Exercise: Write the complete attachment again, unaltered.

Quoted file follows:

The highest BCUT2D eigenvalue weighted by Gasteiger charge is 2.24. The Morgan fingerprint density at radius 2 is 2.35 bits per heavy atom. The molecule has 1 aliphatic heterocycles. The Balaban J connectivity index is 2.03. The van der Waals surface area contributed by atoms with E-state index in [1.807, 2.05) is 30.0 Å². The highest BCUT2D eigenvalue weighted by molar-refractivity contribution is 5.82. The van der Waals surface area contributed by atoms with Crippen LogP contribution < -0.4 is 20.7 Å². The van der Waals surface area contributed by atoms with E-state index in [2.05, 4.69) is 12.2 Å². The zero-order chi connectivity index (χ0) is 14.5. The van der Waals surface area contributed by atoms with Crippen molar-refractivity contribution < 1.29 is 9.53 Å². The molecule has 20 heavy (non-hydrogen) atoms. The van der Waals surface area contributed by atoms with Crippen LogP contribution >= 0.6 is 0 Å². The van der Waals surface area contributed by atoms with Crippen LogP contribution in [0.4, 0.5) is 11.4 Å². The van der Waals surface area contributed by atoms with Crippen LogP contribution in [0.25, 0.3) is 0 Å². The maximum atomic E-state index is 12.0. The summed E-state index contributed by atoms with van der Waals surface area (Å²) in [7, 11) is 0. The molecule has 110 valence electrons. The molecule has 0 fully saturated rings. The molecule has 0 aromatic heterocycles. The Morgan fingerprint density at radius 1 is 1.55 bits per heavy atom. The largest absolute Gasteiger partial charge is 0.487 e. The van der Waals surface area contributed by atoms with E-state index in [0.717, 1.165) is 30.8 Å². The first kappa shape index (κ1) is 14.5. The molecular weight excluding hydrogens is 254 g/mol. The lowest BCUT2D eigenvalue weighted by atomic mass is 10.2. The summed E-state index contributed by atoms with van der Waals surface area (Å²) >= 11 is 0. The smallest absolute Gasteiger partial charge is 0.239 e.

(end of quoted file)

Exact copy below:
The highest BCUT2D eigenvalue weighted by Gasteiger charge is 2.24. The Morgan fingerprint density at radius 2 is 2.35 bits per heavy atom. The molecule has 1 aliphatic heterocycles. The Balaban J connectivity index is 2.03. The van der Waals surface area contributed by atoms with E-state index in [1.807, 2.05) is 30.0 Å². The highest BCUT2D eigenvalue weighted by molar-refractivity contribution is 5.82. The van der Waals surface area contributed by atoms with Crippen LogP contribution < -0.4 is 20.7 Å². The van der Waals surface area contributed by atoms with E-state index in [2.05, 4.69) is 12.2 Å². The zero-order chi connectivity index (χ0) is 14.5. The van der Waals surface area contributed by atoms with Crippen molar-refractivity contribution < 1.29 is 9.53 Å². The molecule has 20 heavy (non-hydrogen) atoms. The van der Waals surface area contributed by atoms with Crippen LogP contribution >= 0.6 is 0 Å². The van der Waals surface area contributed by atoms with Crippen LogP contribution in [0.4, 0.5) is 11.4 Å². The van der Waals surface area contributed by atoms with Crippen LogP contribution in [0.25, 0.3) is 0 Å². The maximum atomic E-state index is 12.0. The summed E-state index contributed by atoms with van der Waals surface area (Å²) in [7, 11) is 0. The molecule has 110 valence electrons. The molecule has 0 fully saturated rings. The molecule has 0 aromatic heterocycles. The Morgan fingerprint density at radius 1 is 1.55 bits per heavy atom. The largest absolute Gasteiger partial charge is 0.487 e. The van der Waals surface area contributed by atoms with E-state index in [0.717, 1.165) is 30.8 Å². The first kappa shape index (κ1) is 14.5. The molecular weight excluding hydrogens is 254 g/mol. The lowest BCUT2D eigenvalue weighted by atomic mass is 10.2. The summed E-state index contributed by atoms with van der Waals surface area (Å²) >= 11 is 0. The smallest absolute Gasteiger partial charge is 0.239 e.